Reviewby Carlo Santos, May 15th 2008
Satsuki Kurokawa is anything but the average girl—she talks with an attitude, gets into fights, and doesn't show much interest in boys. But that's exactly why she's caught the attention of Aya Sendo, a guy who also happens to have a history of violence. Aya would like to think that he's got a chance with Satsuki: she lets him hold hands, she invites him to hang out at a school festival, and they even end up together as emergency substitutes for the school cheer squad. But every time Aya tries to admit his feelings for Satsuki, she seems blithely oblivious, marching to the beat of her own drummer. Will Satsuki and Aya ever get together for real?
There are many ways to make a school romance work—whether it's light and sweet, or emotionally turbulent, or wild and fun, or any of the shades in between. With so many formulae for success, one would think that Short Sunzen! would at least get something right, but no, it manages to fail at just about everything. Even when it tries to roll out basic plot concepts like Boy Meets Girl or Let's Go On A Date, this first volume loses itself in a morass of bad pacing, bad drawing and bad storytelling. Events chain to other events for no reason. Streams of dialogue get hopelessly derailed. Basic facial expressions are hideously skewed. There are many ways to make a romance work, but this is not one of them.
Right from the start, this volume does its utmost to confuse and disinterest the reader. Normally, jumping right into the action would be a good move for a story, but here it means having no idea who the characters are, no context about the situation they're in, and five pages later we're wondering why Satsuki is switching uniforms with some rich girl from a prestigious school (who is never heard from again after Chapter 1). And this just keeps happening throughout the rest of the book: events take place, but with hardly any logic or motivation to them. Even something as basic as the chapter where Satsuki and Aya first meet is a pointless mess of classroom fights and conversations. Where's the romantic pull between them? How are we supposed to care about the story if there's no impetus to find out what happens next?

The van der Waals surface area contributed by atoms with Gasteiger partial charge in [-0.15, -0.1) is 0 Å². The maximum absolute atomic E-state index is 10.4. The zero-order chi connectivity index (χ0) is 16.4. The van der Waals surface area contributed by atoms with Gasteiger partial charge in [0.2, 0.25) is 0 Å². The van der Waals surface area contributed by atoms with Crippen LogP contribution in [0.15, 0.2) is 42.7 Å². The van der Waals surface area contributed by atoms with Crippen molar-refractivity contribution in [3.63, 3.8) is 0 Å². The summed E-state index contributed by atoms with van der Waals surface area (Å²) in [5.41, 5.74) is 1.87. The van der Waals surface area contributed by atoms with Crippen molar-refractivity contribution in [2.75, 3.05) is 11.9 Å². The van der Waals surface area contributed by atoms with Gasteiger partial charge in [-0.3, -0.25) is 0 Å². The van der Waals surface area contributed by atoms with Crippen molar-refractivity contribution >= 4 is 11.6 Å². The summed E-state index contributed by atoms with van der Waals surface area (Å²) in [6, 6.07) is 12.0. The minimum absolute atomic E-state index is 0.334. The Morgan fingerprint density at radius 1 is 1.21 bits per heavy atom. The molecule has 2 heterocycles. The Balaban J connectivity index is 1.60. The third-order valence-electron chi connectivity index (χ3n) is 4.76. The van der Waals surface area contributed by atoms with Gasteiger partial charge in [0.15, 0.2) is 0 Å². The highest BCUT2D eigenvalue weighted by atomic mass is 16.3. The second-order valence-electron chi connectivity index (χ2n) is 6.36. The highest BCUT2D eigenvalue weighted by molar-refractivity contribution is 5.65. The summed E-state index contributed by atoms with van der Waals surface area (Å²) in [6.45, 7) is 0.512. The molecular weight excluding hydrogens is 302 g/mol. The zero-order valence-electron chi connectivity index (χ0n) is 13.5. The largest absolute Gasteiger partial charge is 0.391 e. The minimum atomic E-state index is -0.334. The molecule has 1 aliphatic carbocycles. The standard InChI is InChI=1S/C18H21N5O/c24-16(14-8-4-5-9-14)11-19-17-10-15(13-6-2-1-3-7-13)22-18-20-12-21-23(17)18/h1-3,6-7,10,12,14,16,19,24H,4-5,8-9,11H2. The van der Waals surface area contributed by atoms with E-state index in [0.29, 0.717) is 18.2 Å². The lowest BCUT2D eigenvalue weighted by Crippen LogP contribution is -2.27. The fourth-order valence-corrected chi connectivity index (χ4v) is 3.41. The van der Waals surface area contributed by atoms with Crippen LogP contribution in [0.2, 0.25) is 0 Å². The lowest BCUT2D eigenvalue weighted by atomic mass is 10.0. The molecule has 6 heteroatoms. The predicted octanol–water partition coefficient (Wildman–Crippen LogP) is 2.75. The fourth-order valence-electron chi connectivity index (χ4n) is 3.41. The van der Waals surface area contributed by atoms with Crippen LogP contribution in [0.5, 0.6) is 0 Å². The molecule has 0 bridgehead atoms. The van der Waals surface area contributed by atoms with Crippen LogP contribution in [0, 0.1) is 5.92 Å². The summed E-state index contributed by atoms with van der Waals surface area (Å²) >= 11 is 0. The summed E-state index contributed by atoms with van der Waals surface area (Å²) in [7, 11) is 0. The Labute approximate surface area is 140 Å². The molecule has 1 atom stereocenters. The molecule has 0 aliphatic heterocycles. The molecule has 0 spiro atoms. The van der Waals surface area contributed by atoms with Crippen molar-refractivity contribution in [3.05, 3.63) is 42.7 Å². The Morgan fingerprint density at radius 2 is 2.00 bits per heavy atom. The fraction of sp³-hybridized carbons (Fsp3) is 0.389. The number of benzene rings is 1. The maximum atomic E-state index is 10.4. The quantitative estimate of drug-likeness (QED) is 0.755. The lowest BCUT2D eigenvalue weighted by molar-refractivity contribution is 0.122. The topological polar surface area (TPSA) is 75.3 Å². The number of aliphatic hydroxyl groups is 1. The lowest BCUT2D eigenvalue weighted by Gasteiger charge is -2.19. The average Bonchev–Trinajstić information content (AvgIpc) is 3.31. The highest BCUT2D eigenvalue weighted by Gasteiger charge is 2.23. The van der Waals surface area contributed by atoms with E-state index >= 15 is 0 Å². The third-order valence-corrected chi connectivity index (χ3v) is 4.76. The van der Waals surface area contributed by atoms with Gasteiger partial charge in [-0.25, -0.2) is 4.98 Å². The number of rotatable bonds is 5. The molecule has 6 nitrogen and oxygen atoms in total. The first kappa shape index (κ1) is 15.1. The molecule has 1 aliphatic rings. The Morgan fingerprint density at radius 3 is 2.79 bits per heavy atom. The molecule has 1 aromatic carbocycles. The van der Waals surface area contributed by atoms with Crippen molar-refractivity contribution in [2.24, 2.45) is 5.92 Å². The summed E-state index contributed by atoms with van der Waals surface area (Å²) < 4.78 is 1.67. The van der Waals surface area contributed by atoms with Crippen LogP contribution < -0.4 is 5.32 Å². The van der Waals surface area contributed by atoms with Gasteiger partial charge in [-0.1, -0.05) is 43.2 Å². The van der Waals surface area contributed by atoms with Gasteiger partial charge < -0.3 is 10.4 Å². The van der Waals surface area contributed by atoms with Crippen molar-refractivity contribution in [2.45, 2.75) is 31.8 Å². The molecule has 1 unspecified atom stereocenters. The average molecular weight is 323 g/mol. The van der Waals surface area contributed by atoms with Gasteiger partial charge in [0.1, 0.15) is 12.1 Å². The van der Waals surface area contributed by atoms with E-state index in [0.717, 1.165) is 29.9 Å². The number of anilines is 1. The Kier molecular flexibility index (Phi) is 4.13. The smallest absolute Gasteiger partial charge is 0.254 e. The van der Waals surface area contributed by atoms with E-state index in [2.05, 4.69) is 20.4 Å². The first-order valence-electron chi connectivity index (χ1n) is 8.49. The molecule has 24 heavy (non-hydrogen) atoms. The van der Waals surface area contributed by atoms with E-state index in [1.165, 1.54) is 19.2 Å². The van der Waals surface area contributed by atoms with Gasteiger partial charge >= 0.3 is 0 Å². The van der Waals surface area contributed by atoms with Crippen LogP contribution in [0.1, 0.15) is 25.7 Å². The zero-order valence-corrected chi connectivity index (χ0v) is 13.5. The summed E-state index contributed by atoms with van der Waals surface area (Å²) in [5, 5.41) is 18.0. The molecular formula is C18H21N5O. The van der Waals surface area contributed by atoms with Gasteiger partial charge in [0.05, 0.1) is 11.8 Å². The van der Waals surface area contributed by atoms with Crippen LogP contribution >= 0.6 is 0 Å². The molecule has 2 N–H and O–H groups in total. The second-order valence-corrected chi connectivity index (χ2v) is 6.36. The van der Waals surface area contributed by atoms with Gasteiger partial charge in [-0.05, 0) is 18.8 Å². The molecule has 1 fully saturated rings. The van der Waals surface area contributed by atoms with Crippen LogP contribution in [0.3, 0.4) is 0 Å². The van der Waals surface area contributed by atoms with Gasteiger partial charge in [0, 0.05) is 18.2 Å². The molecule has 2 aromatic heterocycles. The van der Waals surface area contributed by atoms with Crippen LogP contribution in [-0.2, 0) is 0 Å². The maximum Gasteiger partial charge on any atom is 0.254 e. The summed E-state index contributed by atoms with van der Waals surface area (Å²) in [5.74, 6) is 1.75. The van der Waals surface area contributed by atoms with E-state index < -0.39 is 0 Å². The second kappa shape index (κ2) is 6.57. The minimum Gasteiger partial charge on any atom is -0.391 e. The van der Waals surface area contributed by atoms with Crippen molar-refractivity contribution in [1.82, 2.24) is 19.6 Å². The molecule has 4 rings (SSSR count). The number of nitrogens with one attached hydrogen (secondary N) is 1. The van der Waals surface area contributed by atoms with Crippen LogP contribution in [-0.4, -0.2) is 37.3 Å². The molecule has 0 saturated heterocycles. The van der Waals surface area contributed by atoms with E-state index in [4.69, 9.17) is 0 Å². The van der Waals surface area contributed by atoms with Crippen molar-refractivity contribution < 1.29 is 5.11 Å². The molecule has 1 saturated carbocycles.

In fact, the Satsuki/Aya dynamic raises another issue: deciding on the main character. Satsuki may be the lead character by default (she's a girl in a shoujo series), but half the time it's Aya who's monologuing and pining for love. This just adds to the confusion of trying to figure out where the story is going: is it supposed to focus on the tough girl who softens up, or on the emotionally awkward guy trying to win her heart? Does anyone care? Honestly, the only entertainment value to be had in this volume is in the bizarre situations that Satsuki and Aya end up in, like doing emergency duty for the ouendan (cheer squad—you know, like in that popular import video game) and shaking things up at a rival school's prim-and-proper cultural festival. But a smattering of sitcom humor can't make up for the gaping flaws of poor story logic, poor characterization, and such a lack of content that they have to tack on an unrelated one-shot at the end with equally lousy characters and plotting.
Reading this nightmare would almost be bearable if there were some cute and fluffy artwork, but no such luck. Draftsmanship hits an all-time low here with horrible fundamental errors like misaligned faces, awkward poses and freakishly huge hands. This would be understandable if it were a losing entry in a first-time manga contest, but seriously, what kind of editor lets this stuff in? Compounding the ugliness is a sense of layout that makes an already directionless story even more confusing—panels are squeezed in wherever they can fit, and trying to follow the dialogue becomes a game of guesswork. (That is, if you can squint your eyes enough to read the ridiculously tiny off-to-the-side chatter.) But wait, the parade of mediocrity wouldn't be complete without some classic visual clichés, like fancy screentone patterns and flowery backgrounds that do more to clutter the images than to enhance them.
With so many flaws and so little logic in the story, it's a wonder that any translator would want to work on the script—but it's a job that must be done, and this one even comes with a short glossary of various Japanese terms that come up in the text. Aside from that, however, the writing doesn't do much to save the story: the tone starts out a little dry with a couple of typos, and even the more easygoing dialogue in the later chapters doesn't change the fact that this series is flawed at a much deeper level. On the print side, some of the more heavily inked and toned pages come out a little grainy, but that's hardly a major concern when there are worse things to worry about in this book.
Add up all those terrible things that one has to worry about, and it's clear that Short Sunzen! is the kind of school romance that should not be read by anyone, ever. It's a sloppy, headache-inducing mess that tries to do the whole "kickass girl gets involved with a lovesick guy" thing and falls flat on its poorly-drawn face. Substandard art and cluttered layouts guarantee instant eyestrain, while the poor character chemistry and aimless plot are sure to kill the brain. And really, the last thing we need in this world is people getting themselves hurt because of manga. So avoid this title if you value your health, because this one is even worse than junk food—it's almost pure garbage.
Overall : F
Story : D-
Art : F
+ A couple of oddly funny moments, like the cheer squad and the school festival.
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